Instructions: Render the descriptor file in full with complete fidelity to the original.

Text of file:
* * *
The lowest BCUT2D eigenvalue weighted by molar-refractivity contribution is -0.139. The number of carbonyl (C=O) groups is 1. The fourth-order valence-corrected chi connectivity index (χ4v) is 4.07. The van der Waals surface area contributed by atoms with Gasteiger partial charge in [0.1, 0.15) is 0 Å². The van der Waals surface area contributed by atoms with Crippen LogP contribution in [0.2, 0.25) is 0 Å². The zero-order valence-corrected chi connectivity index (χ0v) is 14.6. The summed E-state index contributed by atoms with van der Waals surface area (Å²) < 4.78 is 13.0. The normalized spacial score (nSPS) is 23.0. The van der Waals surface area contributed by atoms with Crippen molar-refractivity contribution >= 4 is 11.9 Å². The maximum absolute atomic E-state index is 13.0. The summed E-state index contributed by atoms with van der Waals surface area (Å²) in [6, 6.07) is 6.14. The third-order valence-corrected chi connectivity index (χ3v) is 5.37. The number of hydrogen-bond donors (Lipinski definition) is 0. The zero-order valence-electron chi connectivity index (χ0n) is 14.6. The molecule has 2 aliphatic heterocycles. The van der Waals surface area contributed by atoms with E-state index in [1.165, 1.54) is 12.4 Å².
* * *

The lowest BCUT2D eigenvalue weighted by molar-refractivity contribution is -0.139. The number of carbonyl (C=O) groups is 1. The fourth-order valence-corrected chi connectivity index (χ4v) is 4.07. The van der Waals surface area contributed by atoms with Gasteiger partial charge in [0.1, 0.15) is 0 Å². The van der Waals surface area contributed by atoms with Crippen LogP contribution in [0.2, 0.25) is 0 Å². The zero-order valence-corrected chi connectivity index (χ0v) is 14.6. The summed E-state index contributed by atoms with van der Waals surface area (Å²) < 4.78 is 13.0. The normalized spacial score (nSPS) is 23.0. The van der Waals surface area contributed by atoms with Crippen molar-refractivity contribution >= 4 is 11.9 Å². The maximum absolute atomic E-state index is 13.0. The summed E-state index contributed by atoms with van der Waals surface area (Å²) in [6, 6.07) is 6.14. The third-order valence-corrected chi connectivity index (χ3v) is 5.37. The number of hydrogen-bond donors (Lipinski definition) is 0. The zero-order valence-electron chi connectivity index (χ0n) is 14.6. The molecule has 2 aliphatic heterocycles. The van der Waals surface area contributed by atoms with E-state index in [1.165, 1.54) is 12.4 Å².